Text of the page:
EXAMINER PUBLICATIONS – MAY 20, 2009
By Rich Trzupek
Back in 2006, back in the far south-side where Trzupeks come from, the following conversation took place during the course of a evening at one of Hegewisch’s fine drinking establishments. It being an election year, the talk had turned to politics:
Me: “So who do you want for county board President?”
Random drunk: “I’m votin’ for Stroger.”
Random drunk: “Yep. I always vote Democrat. They’re for the unions.”
Me: “Ah. So what union are you in?”
Random drunk: “Not in yet. I’m on the waiting list.”
Me: “I see. How long have you been on the waiting list, if you don’t mind me asking?”
Random drunk: “Two years.”
It’s the kind of surreal conversation that could only take place in Chicago, and it’s one that could have probably been repeated at any number of bars, with any number of unemployed drunks, throughout the city. More importantly, that’s precisely the kind of thinking that gets mopes like Todd Stroger elected.
Stroger’s opponent in the 2006 race, Tony Peracia, asked the simple question: “had enough yet?” The faithful responded at the polls in a predictable fashion: they hadn’t had nearly enough.
Stroger was elected to a position that he never should have been appointed to in the first place, but Cook County Democrat leaders have never worried about thumbing their noses at the voters. The prince was appointed to take the place of the ailing king, and the faithful subjects were very happy to confirm the coronation.
Three years later, Todd continues in the same vein, thumbing his nose at Cook County taxpayers at every opportunity. It’s not secret that the best way to get a job with Cook County is be part of the Stroger clan. It’s been documented, ad nauseum, that patronage abuses run rampant in the County. People who work in the County can tell you the tales of clout-heavy employees who make six-figure salaries, but never actually show up for work.
With the economy ailing, even Richie Daley can figure out that you can’t keep bleeding taxpayers dry forever, and support for Stroger’s blood sucking sales tax has steadily eroded within his own party. Not that party support seems to matter to young Todd any more. Hell, he’s for the unions – what else does a guy need?
Apparently, if the county were to roll back the sales tax, the county would have to cut back on services. In the private setting, indications that expenses don’t match revenue is a pretty good indication that it’s time to cut back. In government – particularly in the way that Illinois Democrats run government – there’s no cutting back. Ever. All we get is more taxes, because we just can’t live without our spending fix.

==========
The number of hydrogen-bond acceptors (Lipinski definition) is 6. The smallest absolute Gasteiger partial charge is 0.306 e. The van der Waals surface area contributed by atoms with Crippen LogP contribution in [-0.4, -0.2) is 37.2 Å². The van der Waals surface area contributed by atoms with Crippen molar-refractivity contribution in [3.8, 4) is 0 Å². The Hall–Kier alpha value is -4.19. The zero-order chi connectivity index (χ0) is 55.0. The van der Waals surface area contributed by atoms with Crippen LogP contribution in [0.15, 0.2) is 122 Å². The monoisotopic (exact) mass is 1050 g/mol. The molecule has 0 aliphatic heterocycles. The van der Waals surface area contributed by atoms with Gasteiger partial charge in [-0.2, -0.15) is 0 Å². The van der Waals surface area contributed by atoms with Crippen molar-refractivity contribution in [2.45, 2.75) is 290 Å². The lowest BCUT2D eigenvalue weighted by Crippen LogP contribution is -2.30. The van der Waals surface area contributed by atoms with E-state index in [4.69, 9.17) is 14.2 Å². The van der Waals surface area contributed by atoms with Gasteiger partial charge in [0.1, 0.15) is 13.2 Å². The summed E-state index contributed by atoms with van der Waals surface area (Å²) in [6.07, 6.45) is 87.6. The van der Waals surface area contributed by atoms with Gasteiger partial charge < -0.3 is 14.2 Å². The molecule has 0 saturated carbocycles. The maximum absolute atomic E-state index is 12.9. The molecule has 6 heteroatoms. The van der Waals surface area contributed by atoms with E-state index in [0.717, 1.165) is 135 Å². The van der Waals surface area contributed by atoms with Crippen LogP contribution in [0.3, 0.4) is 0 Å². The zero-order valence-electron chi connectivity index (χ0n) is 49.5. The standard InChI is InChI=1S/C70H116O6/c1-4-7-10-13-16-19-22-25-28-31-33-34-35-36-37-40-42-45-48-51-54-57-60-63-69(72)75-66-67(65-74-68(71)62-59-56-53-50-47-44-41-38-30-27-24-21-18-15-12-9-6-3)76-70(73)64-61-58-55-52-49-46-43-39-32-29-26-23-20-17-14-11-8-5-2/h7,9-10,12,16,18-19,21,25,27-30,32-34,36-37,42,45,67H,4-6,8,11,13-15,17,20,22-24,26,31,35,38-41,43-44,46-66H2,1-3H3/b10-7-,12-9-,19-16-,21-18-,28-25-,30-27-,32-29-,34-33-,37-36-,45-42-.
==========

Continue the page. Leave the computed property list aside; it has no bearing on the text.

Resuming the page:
One is tempted to say: “Gee Todd, if you can’t pay for all the services that the county has to offer without a tax that is killing business in the county, maybe that’s an indication that – I don’t know – WE CAN’T AFFORD ALL THESE BLOODY SERVICES?” However, that kind of logic always seems to fall on deaf ears in this state.
This is, after all, the Blago game plan. Spend, spend and spend some more, all for those “essential services” that we can’t possibly live without, even though we always did. And once you’ve established the “need”, then you have the excuse to pick-pocket even more money out of the beleaguered taxpayers whose hard work makes the state run.
It is said that polls are shifting, at least in Illinois, as voters are finally getting fed up over the largesse of Democratic leadership in this state. Perhaps, come 2010, some of the big spenders will even get voted out of office. Yeah, we’ll still be a blue state, both in the political sense and the emotional sense, but at least it’ll be a start.
Cook County though? I suspect that voters haven’t had nearly enough, even now. Cook County will never change and those of you who read this column from your homes in DuPage and Kane counties can thank your lucky stars that you reside in places that are more accountable and much less generous with your tax dollars.
Stroger-land, I fear, will remain the same. But at least he’s for the unions. What else could one ask for?